SONOMA COUNTY: Vintage Chill
Savoring seclusion around Napa's offbeat sibling
WHAT'S WRONG WITH THIS PICTURE? I'm lounging on my back in a hot tub, my fiancé, Steve, reclining next to me. Every so often our personal bath attendant arrives to blot our steamy foreheads with cool washcloths and offer us ice water through a straw.
What's so wrong? Let me tell you. We are entombed in two tons of soggy, steamy sawdust. And we are naked.
We've come to Osmosis, a homey little day spa in rural western Sonoma County, to sample their cedar-enzyme bath, an ancient Japanese healing treatment. The premise: Submerge yourself in cedar and fir pulp, and the wood will beautify your skin, reduce tension, and infuse you with feelings of "elation."
Right now, immobilized by 120-degree sawdust, I'm fixated on these thoughts, in this order: Did they make us sign a waiver? No. Then surely it can't be dangerous.
Later, after we've scrubbed off every last wood chip, we're tucked into narrow cots upstairs, with herbal pillows placed over our eyes and Meta music piped in through headphones. I trance out for the best spa treatment of my life. When the crashing of ocean waves stops and I open my eyes, Steve is gone. I find him in the meditation garden out back, contemplating a bed of gravel raked into perfect, impermanent swirls.
Such are the unexpected pleasures of Sonoma, a laid-back valley just over the gnarled Mayacamas Mountains from Napa's glossy wine empire. With more than 70 wineries in the 22-mile-long Valley of the Moon and another 180 in the surrounding county, Sonoma is consistently among the top five wine-grape-producing regions in North America and second only to Napa in wine-tourism revenue. But where Napa is sleek and chic, Sonoma is farmy and friendly; ask a local for a recommendation in the wine aisle at the market and he'll chat you up about the valley's renowned cabs and the Russian River's rich pinot noirs.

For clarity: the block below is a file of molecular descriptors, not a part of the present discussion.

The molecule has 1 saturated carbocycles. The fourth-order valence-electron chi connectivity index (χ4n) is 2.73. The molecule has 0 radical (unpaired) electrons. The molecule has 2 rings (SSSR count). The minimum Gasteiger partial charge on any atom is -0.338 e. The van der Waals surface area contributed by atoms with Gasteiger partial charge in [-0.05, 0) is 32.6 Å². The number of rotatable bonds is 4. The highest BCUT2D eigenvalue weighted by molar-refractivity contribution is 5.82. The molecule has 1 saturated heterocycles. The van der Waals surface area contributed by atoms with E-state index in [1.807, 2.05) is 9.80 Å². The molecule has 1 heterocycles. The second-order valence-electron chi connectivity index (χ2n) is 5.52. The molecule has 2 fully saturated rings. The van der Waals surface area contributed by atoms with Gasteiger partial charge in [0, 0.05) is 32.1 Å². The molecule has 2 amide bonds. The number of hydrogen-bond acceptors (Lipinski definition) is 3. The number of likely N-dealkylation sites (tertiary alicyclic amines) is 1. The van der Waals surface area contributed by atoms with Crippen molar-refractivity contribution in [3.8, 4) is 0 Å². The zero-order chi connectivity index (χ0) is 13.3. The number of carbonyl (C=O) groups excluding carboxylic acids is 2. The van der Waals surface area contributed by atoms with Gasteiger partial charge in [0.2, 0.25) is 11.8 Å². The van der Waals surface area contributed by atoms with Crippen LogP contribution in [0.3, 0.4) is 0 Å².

For a week over Thanksgiving, we went in search of the wilder side of Sonoma. Our first stop was Healdsburg, a stylish town of about 11,000 in northern Sonoma County. The place to stay is the Hotel Healdsburg, a stately three-story inn on the plaza. Inside, blocky concrete columns, sea-green glass tiles, and bare pecan floors are warmed by leather couches, double-wide slipcovered chairs, and king-size beds.
Biking may not be the most original way to tour wine country, but thanks to an abundance of quiet farm roads looping past picturesque vineyards, it's arguably the best. So we embraced cliché and set out late in the day on a 25-mile loop through Dry Creek Valley, just north of Healdsburg. Leaving town, we raced daylight up West Dry Creek Road, past rust-red vines, small bungalows, old wooden barns, and a 1950s Mercedes with a bumper sticker that read I VEG TO DIFFER. With ten minutes until sunset and 12 miles still to ride, we debated whether there was time for a detour to the boutique Bella winery, then wheeled up to its tasting cave for a flight of fruity zinfandels. On the fast, wine-fueled ride home, we zinged past the darkening blur of a rowdy Mexican fiesta and a self-serve stand selling $1 persimmons.
Speed workouts are best followed by giddy self-indulgence: Ours entailed an hourlong massage in the spa, dinner next door at the popular, if a little stuffy, Dry Creek Kitchen, and finally the soundest sleep I can remember. We hadn't exactly found the untamed heart of Sonoma, but we weren't complaining.
The next morning we redoubled our efforts with a ten-mile canoe trip on the Russian River, a tranquil run through redwoods that gave us a glimpse of a woodsier, wilder Sonoma. Manager Ted Schroeder and co-owner Linda Burke of Burke's Canoe Trips, a second-generation outfit that's been renting canoes on this flatwater stretch from Forestville to Guerneville for more than 50 years, accompanied us downstream. The river was shady and cool and, except for the odd heron, utterly still.
Back in the Valley of the Moon, we chanced upon Kaz, one of the smallest tasting rooms in the valley. Rick "Kaz" Kasmier produces 1,000 cases of organic wine a year inside a clapboard barn. He welcomed us with tastings of tawny port, and his wife invited us to help her cut wine labels. We left with a signed bottle of 2003 Sangiofranc.
Which brings us back to the cedar-enzyme bath. Well wined and dined, a little bit achy from our exploits, we found this sawdusty haven and, at least for a little while, true elation.